Education

Different is not Deficient, says Eighth Grader to Warren Township Board of Education

23e07bdd4d23d957cdfe_9F4DDA9F-4D58-46A4-988C-6B9E5309DA09.jpeg
Different is not Deficient, says Eighth Grader to Warren Township Board of Education Credits: B. Nemcek
23e07bdd4d23d957cdfe_9F4DDA9F-4D58-46A4-988C-6B9E5309DA09.jpeg
 
WARREN, NJ - Different is not synonymous with deficient and autism does not need to be cured, a Warren Middle School student told the Warren Township Board of Education at its meeting on Monday, May 21.
 
Johannes Wellerding, an eighth grade student at Warren Middle School, took the opportunity for public commentary at Monday night’s Board of Education meeting to address special education in the district and to remind the board that different is not synonymous with deficient. 
 
And he said:
 
Good evening President Brezee, Superintendent Mingle, and the Board of Education. I am a current eighth grader attending Warren Middle School. In a month, I will graduate, after nine years in the Warren Township School District. Perhaps you will recall that earlier this evening I was honored for my writing? When in elementary school, one of my then-teachers said of me that my writing was “grossly below grade level.” I think we can all agree I’ve proved her wrong.
 
 In August of my fourth grade year I picked up my cello rental, and by the time school started in September, had taught myself a piece from the opera ‘Carmen’. I have, with the supports built into my IEP, or Individualized Education Plan, maintained honor roll every quarter each year. I joined the gifted and talented program, E2, in sixth grade, and have had the opportunity to flourish in areas that I am passionate about. In March, one week after my 15th birthday, I opened my first business.

Hi 

Sign Up for E-News

Let me introduce a few more people.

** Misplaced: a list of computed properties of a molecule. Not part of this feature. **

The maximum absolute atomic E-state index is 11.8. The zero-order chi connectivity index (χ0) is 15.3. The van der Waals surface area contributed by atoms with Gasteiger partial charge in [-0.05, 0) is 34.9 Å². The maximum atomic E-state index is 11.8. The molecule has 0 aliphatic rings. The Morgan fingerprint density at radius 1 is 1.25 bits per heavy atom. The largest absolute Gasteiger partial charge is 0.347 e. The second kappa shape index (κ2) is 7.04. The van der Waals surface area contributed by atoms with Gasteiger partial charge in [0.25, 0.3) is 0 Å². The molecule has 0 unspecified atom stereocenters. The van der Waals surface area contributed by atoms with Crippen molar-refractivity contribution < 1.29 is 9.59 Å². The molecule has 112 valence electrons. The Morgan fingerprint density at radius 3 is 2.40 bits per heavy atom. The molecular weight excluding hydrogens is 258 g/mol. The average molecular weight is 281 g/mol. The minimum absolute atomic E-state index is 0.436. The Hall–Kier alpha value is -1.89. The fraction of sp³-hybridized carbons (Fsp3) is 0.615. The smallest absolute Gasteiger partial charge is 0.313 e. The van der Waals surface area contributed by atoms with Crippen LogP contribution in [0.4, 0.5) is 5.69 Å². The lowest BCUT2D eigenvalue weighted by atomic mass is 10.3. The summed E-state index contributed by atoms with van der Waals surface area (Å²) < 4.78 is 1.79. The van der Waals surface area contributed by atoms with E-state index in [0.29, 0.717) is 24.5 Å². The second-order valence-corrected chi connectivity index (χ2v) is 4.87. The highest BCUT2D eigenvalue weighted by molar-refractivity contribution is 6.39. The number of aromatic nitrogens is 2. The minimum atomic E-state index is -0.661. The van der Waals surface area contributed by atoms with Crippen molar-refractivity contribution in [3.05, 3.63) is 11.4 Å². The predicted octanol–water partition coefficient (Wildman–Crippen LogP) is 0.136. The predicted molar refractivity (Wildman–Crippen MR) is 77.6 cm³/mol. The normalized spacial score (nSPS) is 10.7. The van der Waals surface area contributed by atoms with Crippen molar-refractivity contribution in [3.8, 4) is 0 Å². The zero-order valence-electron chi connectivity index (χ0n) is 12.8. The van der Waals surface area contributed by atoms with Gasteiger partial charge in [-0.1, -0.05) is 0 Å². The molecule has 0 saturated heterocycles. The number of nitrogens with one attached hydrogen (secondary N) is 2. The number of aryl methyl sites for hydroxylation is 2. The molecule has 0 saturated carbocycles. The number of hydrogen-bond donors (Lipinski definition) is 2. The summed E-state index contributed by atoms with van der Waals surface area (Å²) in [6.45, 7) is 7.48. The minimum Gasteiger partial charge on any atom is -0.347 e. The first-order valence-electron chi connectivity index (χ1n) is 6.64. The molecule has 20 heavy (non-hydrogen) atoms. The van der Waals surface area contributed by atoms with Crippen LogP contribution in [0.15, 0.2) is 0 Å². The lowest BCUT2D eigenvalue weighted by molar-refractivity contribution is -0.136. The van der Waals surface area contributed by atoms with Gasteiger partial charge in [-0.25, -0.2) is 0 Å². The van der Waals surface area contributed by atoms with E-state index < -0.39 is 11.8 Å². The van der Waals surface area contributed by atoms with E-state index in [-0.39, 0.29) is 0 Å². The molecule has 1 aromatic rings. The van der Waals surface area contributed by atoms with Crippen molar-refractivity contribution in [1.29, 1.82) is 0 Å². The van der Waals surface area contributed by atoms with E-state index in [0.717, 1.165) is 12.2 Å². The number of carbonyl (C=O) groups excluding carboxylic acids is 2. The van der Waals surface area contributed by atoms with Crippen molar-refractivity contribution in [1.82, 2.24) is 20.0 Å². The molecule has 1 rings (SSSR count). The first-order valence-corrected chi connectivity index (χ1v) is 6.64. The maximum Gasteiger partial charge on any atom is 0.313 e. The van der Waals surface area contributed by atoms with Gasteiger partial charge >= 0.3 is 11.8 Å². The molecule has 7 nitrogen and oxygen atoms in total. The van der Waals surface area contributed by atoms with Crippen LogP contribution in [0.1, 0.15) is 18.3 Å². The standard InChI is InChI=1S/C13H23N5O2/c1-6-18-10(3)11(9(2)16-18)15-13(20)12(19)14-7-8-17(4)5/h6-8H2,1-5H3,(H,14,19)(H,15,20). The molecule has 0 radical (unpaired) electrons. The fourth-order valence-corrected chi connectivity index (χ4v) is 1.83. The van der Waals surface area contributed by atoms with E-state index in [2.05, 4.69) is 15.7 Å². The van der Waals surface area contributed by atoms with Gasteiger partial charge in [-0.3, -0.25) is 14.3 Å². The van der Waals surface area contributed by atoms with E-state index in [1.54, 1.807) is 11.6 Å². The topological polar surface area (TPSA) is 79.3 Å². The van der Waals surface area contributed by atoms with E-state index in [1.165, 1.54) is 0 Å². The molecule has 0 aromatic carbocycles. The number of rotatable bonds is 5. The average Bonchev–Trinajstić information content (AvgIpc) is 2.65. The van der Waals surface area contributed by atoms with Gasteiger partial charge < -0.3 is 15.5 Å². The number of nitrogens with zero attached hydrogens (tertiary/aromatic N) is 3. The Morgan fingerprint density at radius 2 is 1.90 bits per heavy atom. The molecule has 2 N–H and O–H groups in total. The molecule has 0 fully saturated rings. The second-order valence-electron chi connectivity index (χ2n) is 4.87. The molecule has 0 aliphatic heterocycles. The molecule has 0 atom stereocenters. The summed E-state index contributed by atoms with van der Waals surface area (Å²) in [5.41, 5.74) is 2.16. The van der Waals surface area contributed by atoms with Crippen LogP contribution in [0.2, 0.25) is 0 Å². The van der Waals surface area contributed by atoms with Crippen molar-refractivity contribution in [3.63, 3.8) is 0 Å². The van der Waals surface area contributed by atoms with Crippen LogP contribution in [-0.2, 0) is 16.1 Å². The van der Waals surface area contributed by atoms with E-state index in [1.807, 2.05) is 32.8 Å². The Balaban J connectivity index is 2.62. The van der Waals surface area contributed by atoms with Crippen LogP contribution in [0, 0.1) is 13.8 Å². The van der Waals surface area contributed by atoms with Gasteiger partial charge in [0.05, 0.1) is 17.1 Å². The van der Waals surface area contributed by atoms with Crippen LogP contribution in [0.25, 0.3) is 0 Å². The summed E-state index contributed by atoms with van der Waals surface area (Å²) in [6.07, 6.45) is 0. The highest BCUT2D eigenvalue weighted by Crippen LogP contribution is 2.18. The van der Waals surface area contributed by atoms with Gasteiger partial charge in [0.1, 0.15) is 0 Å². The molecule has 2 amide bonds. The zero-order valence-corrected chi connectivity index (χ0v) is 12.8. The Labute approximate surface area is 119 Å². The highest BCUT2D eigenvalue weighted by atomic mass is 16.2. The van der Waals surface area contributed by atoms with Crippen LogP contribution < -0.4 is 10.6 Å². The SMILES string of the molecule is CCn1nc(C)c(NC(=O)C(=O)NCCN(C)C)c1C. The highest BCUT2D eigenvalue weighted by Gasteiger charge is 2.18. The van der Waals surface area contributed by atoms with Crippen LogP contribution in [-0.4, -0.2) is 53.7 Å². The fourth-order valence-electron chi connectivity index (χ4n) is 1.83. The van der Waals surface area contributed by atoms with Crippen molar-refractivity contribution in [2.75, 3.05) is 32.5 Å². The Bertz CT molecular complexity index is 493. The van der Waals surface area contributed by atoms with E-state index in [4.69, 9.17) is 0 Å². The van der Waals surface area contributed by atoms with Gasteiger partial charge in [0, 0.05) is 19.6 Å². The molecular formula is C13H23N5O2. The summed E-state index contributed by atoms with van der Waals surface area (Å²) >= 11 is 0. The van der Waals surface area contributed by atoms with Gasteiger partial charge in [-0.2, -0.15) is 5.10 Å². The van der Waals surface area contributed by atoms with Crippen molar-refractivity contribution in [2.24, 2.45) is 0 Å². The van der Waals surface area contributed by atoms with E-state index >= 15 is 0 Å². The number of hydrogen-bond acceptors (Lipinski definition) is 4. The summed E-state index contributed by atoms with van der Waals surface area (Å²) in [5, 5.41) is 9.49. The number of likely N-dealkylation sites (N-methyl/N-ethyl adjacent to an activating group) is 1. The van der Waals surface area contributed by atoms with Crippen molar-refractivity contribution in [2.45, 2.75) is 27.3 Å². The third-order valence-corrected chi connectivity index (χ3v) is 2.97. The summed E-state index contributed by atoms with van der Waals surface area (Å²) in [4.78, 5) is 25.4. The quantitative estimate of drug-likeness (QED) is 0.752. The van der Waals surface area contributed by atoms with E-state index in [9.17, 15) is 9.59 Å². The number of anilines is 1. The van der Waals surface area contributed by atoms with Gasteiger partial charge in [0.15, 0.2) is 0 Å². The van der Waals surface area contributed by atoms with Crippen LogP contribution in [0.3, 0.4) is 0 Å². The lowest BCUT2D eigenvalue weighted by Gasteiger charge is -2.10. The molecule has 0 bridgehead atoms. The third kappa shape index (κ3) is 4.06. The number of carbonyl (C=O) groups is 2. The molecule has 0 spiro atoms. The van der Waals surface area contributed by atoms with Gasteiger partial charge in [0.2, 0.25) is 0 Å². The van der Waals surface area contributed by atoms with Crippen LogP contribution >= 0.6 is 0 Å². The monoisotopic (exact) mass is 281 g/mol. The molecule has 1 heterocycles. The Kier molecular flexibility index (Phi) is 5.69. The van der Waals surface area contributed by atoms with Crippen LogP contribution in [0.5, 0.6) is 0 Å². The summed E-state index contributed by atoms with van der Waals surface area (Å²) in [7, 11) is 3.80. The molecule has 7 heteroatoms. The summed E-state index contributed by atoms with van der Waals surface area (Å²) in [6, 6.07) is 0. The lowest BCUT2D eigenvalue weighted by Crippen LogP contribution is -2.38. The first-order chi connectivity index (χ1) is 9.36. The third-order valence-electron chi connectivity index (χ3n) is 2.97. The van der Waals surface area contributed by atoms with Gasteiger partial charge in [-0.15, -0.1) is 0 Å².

A German-born theoretical physicist who developed the theory of relativity, one of the two pillars of modern physics. 

One of the most prolific and influential composers of the classical era. 

A groundbreaking feed-animal handling systems designer, professor of science, author, and internationally renowned speaker.

Albert Einstein, Wolfgang Amadeus Mozart, and Temple Grandin. Each of the individuals I’ve just mentioned have a commonality...as do I. We are each on the Autism Spectrum. Each of the individuals I’ve just mentioned, including myself, achieve in our areas of skill and passion, at high levels. 

I should like you to leave here tonight with the acceptance of one truth: Different is not synonymous with deficient. 

Inclusive education consultant Cheryl Jorgensen wrote, “Our judgments about students’ intellectual capacities affect every decision we make about their educational programs, their communication systems and supports, the social activities we support them to participate in, and the futures we imagine.”

I have, as you may recall, addressed the board before regarding special-needs diagnostic language being used as a slur in our schools. What’s become clear to me this past year, is that the appropriation of these terms and how they are used to differentiate and exclude special education students from the neurotypical, general education population are not only systemic in our schools, but a direct result of the language used by administration. What I, and my true peers, meaning those who are classified as special education students, experience is best classified as the “trickle-down effect.” When our diagnoses are used as a means of separating us by administration, teachers and parents, students in our schools learn to do the same. 

 In “The Creativity Post”, Nina Fiore writes “Forcing students to change who they are, in order to “fit in” with the typical students, does not make an inclusive classroom. Ignoring students’ academic potential because they need different supports is not inclusion. A child should not be required to change who she/he is to be included in a school.”